This site is intended for Healthcare Professionals only

MHRA sets out new measures on the prescribing of valproate


MHRA sets out new measures on the prescribing of valproate

The Medicines and Healthcare products Regulatory Agency has tightened the regulations on the prescribing of valproate to reduce babies’ exposure to the drug’s serious side-effects during pregnancy and lessen the risk of impaired fertility in men.

The regulator said that from January next year, valproate, which is used to treat epilepsy and bipolar disorder, must not be prescribed to new male or female patients under the age of 55 unless there is no other effective or tolerated treatment as determined by two independent specialists or there are “compelling reasons that the reproductive risks do not apply.”

The MHRA stressed there are other effective treatment options available for the majority of patients. It also said all women who could become pregnant and girls who are taking valproate will be reviewed at their next annual specialist review with a “revised valproate Annual Risk Acknowledgement Form.”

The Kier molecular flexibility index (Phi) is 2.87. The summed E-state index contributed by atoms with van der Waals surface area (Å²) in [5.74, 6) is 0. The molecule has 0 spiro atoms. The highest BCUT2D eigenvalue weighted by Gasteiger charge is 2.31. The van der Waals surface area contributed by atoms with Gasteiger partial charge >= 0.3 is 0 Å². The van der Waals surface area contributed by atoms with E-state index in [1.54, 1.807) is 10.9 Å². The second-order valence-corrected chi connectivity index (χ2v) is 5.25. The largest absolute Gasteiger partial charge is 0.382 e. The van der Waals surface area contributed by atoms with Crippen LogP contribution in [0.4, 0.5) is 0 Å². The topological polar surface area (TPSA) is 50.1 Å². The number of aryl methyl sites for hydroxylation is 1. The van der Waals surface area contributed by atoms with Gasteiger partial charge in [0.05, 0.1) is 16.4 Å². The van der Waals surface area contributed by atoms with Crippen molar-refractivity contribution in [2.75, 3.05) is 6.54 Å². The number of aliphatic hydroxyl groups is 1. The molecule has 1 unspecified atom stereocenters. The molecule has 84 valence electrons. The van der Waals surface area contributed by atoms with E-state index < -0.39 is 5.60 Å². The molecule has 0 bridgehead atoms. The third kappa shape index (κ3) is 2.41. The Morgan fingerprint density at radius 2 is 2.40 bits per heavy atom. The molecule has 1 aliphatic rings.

If it is decided that the patient will continue to use valproate, “a second opinion’s signature” will be needed on the form. The MHRA said a similar system will be introduced next year for men who take valproate.

The new measures were introduced after an independent expert group of the Commission on Human Medicines which contained representatives from across the healthcare system recommended they should be phased in to ensure ongoing patient care is not disrupted.

The MHRA said clinicians should discuss treatment plans with patients, including current warnings as well as the new measures on valproate and urged patients to talk to a healthcare professional if they have any concerns.

“Valproate use in pregnancy carries significant risk of harm to the unborn child and should only be used in girls and women of child-bearing potential if a pregnancy prevention programme is in place. It also carries a risk of impaired fertility in males,” said the MHRA’s chief safety officer Dr Alison Cave.

“To better protect patients from these harms, we are taking robust regulatory action to ensure greater scrutiny of valproate prescribing. Valproate should only be used when no other treatment is effective.

“If you are a patient on valproate, we ask you to attend any appointments offered over the next year to discuss your treatment plan. Please talk to a healthcare professional if you are concerned. No one should stop taking valproate without advice from their specialist.”

This story was originally published by Independent Community Pharmacist

Copy Link copy link button


Stay up to date with all the news, learning and insight in the world of pharmacy.